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Operational Due Diligence: Three Steps to Accelerate and Unlock Value on Your Next Transaction


The pandemic has changed the requirements for operational due diligence

Traditional due diligence has always focused on the basic metrics of the target company and its industry such as market size, competition, and financials. Even before the pandemic hit, acquiring companies and PE firms were beginning to realize that such a boilerplate approach is woefully inadequate and does not go far enough in uncovering existing weaknesses and inefficiencies as well as cash and growth opportunities that may be hidden in the target company's supply chain and operation. As the pandemic became a global crisis, the world experienced firsthand what happens to companies when operational due diligence is viewed as a "check-the-box" exercise. Supply chains that worked well suddenly failed, and long-standing strategies that focused on cost-based sourcing from a small number of large suppliers in a single region had to be re-evaluated. Operational due diligence -- during the pandemic and post-pandemic environment -- is much more likely to uncover the potential for failure, as well as opportunities for de-risking and accelerating time-to-rebalance.

For sophisticated deal makers, operational due diligence (ODD) is much more than a defensive tactic to identify and mitigate risk. Rather, it's viewed to be value driven and designed to embed value from the start by increasing bidding confidence and competitiveness, improving lender/investor dialogue and accelerating time-to-close. These same deal makers understand ODD helps identify all the value levers that, when acted upon, will enable the investment to drive EBITDA, cash and growth and ultimately reduce their holding period, in turn optimizing the internal rate of return (IRR), and overall fund performance.ODD Blog 3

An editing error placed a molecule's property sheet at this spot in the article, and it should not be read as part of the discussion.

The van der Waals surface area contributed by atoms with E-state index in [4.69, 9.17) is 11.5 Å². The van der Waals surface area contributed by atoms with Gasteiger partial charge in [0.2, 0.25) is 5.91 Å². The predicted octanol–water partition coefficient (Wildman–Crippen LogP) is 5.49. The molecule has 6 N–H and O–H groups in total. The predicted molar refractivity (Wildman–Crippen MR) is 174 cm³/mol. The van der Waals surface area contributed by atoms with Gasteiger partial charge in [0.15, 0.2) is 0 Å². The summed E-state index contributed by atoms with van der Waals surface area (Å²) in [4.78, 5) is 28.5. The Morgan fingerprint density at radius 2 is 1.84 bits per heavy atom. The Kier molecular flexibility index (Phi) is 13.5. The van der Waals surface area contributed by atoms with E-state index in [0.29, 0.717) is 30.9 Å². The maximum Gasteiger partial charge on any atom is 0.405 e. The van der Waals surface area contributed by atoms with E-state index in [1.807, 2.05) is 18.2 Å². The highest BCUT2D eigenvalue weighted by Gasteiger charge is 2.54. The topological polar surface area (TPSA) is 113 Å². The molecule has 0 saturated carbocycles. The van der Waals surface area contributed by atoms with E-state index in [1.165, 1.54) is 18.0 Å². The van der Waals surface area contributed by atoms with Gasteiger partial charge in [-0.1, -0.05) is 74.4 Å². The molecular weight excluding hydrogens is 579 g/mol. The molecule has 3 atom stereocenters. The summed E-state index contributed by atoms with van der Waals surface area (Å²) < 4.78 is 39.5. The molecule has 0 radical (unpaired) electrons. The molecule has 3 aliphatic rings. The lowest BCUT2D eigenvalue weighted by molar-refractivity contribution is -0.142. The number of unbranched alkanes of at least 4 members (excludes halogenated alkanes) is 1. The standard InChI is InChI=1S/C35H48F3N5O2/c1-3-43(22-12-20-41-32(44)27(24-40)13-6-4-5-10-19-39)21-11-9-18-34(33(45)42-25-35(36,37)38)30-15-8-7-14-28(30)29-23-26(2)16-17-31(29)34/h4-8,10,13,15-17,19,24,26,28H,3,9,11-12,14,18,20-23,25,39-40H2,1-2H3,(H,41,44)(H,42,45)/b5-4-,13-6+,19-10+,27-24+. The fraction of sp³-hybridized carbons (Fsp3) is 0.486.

Three steps you should take to accelerate and unlock value on your next deal

1. Be more diligent in your operational due diligence
Historical data in the post-pandemic era may be less relevant than ever. Short and long-term disruptions and the potential for future losses may not yet have been accounted for in the target company's financials and as a result due diligence needs to focus on several other factors besides historical data, most importantly on what the future outlook holds. Understanding the target company's ability to anticipate demand signals and adapt to their customers' reshaped demand profile is crucial. Also, understanding how well the company can share this information with their suppliers and appreciate the issues and challenges that will arise from their suppliers' supplier is the piece that is often overlooked. Needless to say, how well a target company succeeds going forward will also depend on the existence of risk management protocols and business continuity plans -- and the operational due diligence process will examine those plans.

2. Take an end-to-end perspective on the supply chain and operations
The end-to-end supply chain can be simply illustrated by the company's ability to plan-buy-make-move/fulfill customer orders:

Plan -- Interest in sales & operations planning (S&OP) is growing across all industries to ensure the balance of demand and supply of products and services. Understanding the target company's product & service operating environments and evaluating how to best optimize the "cost to serve" through process, communication & collaboration is key. 

Buy -- Diversifying the supply chain will contribute towards de-risking in the future. As part of this diversification, implementing a sustainable strategic procurement operating model to leverage internal business functions, customers and suppliers is foundational. It is critical to build in a higher level of sourcing optionality and collaboration through both existing and new sources of supply.